frontiers of geobiology
The recent paper on the genetic structuring of African lions – see this Post invoking geological and palaeoclimatic evidence – has fascinating implications for hominin evolution. These implications centre around links between biodiversity in the wetland archipelago of the African hinterland and geological evolution (see Cotterill 2005, 2006). The finding that the mega-wetlands of the Afrotropical Realm have a keystone role in the evolution of Panthera leo underscores these geobiology interests besides the many biological issues it flags. For example, besides the core significance to the ecology and behaviour of these superpredators, and their conservation, it spills over into carnivore biology, and obviously mammalogy and tropical ecology.
In this post I pick up another line of evidence that’s long captivated my interest under the aegis of geoecodynamics. This is the link between hominin evolution and tropical wetlands in the evolving landscape. The discovery of the importance of wetlands in the origins of lions is portentous to human origins too; and the science of the entire tapestry is no less fascinating, when we consider the important place lions hold in the modern human psyche in so many cultures.
First, to summarize the phenomenon of Panthera leo in south-central African wetlands, and paraphrase part of my post on the subject. Geographical isolation of the lion populations in the Etosha and Okavango basins invokes regional climatic forcing mediated by regional vegetation shifts across the African subontinent, which were magnified throughout the immense Mega-Kalahari basin. Indeed, we see this in the major portion of the northern and eastern Kalahari supporting the broad forest and moist savanna belts, which cover much of western Zambia, northern Angola and the southern Congo. Rainfall is not only relatively high, but more reliable in persisting from November into May. The contrast to the deserts centered on the Kalakgadi desert in the southwest Kalahari could not be starker. It can be argued that Kalakgadi-type conditions dominated the subcontinent during the climatic shifts driven by the coldest, and thus most arid, Pleistocene glacials. A Mega-Kalahari desert in these arid periods would have covered much of the subcontinent: extending from the southern Congo basin to the Orange River, and from Zambia’s Plateau to the Angolan Escarpment.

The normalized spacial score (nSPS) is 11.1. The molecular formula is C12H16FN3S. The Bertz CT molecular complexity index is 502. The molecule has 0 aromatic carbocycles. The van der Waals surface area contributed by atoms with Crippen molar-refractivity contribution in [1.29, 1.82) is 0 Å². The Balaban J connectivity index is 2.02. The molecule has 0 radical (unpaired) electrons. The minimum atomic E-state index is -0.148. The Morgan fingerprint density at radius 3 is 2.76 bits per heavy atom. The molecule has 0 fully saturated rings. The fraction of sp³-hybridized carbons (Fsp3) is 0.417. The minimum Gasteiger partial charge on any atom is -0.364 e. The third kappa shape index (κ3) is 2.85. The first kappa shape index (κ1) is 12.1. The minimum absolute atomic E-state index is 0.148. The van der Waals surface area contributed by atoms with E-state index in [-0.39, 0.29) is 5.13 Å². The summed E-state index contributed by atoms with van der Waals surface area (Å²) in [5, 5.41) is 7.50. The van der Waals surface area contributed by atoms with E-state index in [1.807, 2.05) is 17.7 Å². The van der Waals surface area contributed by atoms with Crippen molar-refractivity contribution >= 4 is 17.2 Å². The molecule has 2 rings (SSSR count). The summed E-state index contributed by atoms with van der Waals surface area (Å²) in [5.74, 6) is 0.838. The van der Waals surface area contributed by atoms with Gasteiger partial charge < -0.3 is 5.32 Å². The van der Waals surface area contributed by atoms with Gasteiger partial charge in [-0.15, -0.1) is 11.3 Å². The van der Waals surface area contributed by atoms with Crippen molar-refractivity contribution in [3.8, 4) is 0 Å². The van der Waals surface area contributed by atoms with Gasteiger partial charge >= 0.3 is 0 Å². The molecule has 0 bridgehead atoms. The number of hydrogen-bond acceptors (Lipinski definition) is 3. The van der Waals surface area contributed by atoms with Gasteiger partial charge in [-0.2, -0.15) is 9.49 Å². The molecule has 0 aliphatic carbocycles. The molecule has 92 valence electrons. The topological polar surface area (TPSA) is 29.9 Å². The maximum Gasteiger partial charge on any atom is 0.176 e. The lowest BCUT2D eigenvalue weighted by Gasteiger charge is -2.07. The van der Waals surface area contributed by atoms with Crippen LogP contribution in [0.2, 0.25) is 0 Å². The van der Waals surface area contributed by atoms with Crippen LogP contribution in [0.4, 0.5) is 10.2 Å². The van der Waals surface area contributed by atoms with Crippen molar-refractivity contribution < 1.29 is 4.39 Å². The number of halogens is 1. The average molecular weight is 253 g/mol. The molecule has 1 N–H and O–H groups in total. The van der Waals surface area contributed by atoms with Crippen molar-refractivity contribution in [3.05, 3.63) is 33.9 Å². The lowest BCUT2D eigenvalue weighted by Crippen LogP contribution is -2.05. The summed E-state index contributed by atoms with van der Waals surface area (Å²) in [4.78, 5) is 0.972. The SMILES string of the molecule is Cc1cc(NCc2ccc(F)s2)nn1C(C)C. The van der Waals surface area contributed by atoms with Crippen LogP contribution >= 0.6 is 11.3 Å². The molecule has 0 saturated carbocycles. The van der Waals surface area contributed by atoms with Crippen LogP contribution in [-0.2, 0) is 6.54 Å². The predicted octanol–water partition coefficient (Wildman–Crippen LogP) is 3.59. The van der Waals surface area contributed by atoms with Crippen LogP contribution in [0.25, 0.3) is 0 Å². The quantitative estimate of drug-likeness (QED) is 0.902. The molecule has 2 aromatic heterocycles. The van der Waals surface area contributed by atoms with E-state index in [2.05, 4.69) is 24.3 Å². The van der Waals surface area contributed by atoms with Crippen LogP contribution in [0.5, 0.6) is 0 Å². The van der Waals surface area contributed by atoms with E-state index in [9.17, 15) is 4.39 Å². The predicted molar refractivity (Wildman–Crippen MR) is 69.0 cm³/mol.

This means the biodiversity of subcontinental Africa has experienced pervasive, recurring vegetation shifts over least 3 million years. Mega-Kalahari Expansions and Contractions since the Pliocene presents as the most plausible hypothesis for the geographic isolation of the wetland lions as the flagship species in the wetland assemblages of the Etosha Basin and the Okavango Delta.
Enter our hominin ancestors on this wetland stage in the African Plio-Pleistocene: set within the immense sandsea of the Mega-Kalahari. This is where two additional lines of evidence stand out. They have a profound bearing on the origins of hominins in the Late Cenozoic. Barham (2000) highlights the role of Mega-Kalahari expansions and contractions to the evolution of Stone Age cultures over the Plio-Pleistocene – especially the Sangoan and Lupemban Industries centred on the south-central African plateau. Moreover, recent attention to the Delta Hypothesis of human evolution (Wrangham 2005) and the surrounding dambos (O’Brien and Peters 1999) underscores the pivotal role of the wetland archipelago (Cotterill 2005) in hominin evolution.
So it follows that the nature of the stage on which our ancestors interacted with lions needs to be rethought, especially the scenarios in which hominins dodged lions and stole and scavenged their kills. Anthropologists focus on Africa’s savannas and deserts, and the steppes and cooler climes of the Palaearctic as the setting of ape-carnivore interactions. This could be misplaced in choosing the wrong landscape model. The often fraught association between apes and the Panthera leo species complex was likely inaugurated in wetland archipelagos – and thus across the Kalahari Plateau.